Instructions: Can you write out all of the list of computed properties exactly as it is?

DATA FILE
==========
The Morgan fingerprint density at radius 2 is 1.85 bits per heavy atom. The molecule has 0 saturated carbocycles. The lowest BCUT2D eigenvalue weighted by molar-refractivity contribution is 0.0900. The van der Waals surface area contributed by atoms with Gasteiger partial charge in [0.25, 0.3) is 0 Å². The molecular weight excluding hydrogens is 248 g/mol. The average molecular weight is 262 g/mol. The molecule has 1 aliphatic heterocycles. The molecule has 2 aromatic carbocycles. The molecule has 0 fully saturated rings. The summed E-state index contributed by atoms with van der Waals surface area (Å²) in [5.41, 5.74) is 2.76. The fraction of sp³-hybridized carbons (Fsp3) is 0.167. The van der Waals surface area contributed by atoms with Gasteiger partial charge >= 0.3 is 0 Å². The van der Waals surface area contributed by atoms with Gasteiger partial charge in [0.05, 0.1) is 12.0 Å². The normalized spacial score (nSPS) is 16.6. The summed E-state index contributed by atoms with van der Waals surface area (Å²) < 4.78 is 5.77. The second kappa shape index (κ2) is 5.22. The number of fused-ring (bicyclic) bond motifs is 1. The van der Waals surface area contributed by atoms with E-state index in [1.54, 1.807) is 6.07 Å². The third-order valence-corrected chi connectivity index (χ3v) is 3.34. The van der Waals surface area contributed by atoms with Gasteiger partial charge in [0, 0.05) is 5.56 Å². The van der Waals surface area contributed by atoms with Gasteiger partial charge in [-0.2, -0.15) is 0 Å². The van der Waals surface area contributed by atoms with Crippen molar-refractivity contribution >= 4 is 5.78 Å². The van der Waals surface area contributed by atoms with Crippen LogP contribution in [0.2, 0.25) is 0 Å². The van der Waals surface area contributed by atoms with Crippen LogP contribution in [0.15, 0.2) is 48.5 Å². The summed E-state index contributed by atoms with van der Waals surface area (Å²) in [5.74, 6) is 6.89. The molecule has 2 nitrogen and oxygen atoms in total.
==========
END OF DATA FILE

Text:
The Morgan fingerprint density at radius 2 is 1.85 bits per heavy atom. The molecule has 0 saturated carbocycles. The lowest BCUT2D eigenvalue weighted by molar-refractivity contribution is 0.0900. The van der Waals surface area contributed by atoms with Gasteiger partial charge in [0.25, 0.3) is 0 Å². The molecular weight excluding hydrogens is 248 g/mol. The average molecular weight is 262 g/mol. The molecule has 1 aliphatic heterocycles. The molecule has 2 aromatic carbocycles. The molecule has 0 fully saturated rings. The summed E-state index contributed by atoms with van der Waals surface area (Å²) in [5.41, 5.74) is 2.76. The fraction of sp³-hybridized carbons (Fsp3) is 0.167. The van der Waals surface area contributed by atoms with Gasteiger partial charge >= 0.3 is 0 Å². The van der Waals surface area contributed by atoms with Gasteiger partial charge in [0.05, 0.1) is 12.0 Å². The normalized spacial score (nSPS) is 16.6. The summed E-state index contributed by atoms with van der Waals surface area (Å²) < 4.78 is 5.77. The second kappa shape index (κ2) is 5.22. The number of fused-ring (bicyclic) bond motifs is 1. The van der Waals surface area contributed by atoms with E-state index in [1.54, 1.807) is 6.07 Å². The third-order valence-corrected chi connectivity index (χ3v) is 3.34. The van der Waals surface area contributed by atoms with Gasteiger partial charge in [0, 0.05) is 5.56 Å². The van der Waals surface area contributed by atoms with Gasteiger partial charge in [-0.2, -0.15) is 0 Å². The van der Waals surface area contributed by atoms with Crippen molar-refractivity contribution >= 4 is 5.78 Å². The van der Waals surface area contributed by atoms with Crippen LogP contribution in [0.2, 0.25) is 0 Å². The van der Waals surface area contributed by atoms with Crippen LogP contribution in [0.15, 0.2) is 48.5 Å². The summed E-state index contributed by atoms with van der Waals surface area (Å²) in [5.74, 6) is 6.89. The molecule has 2 nitrogen and oxygen atoms in total.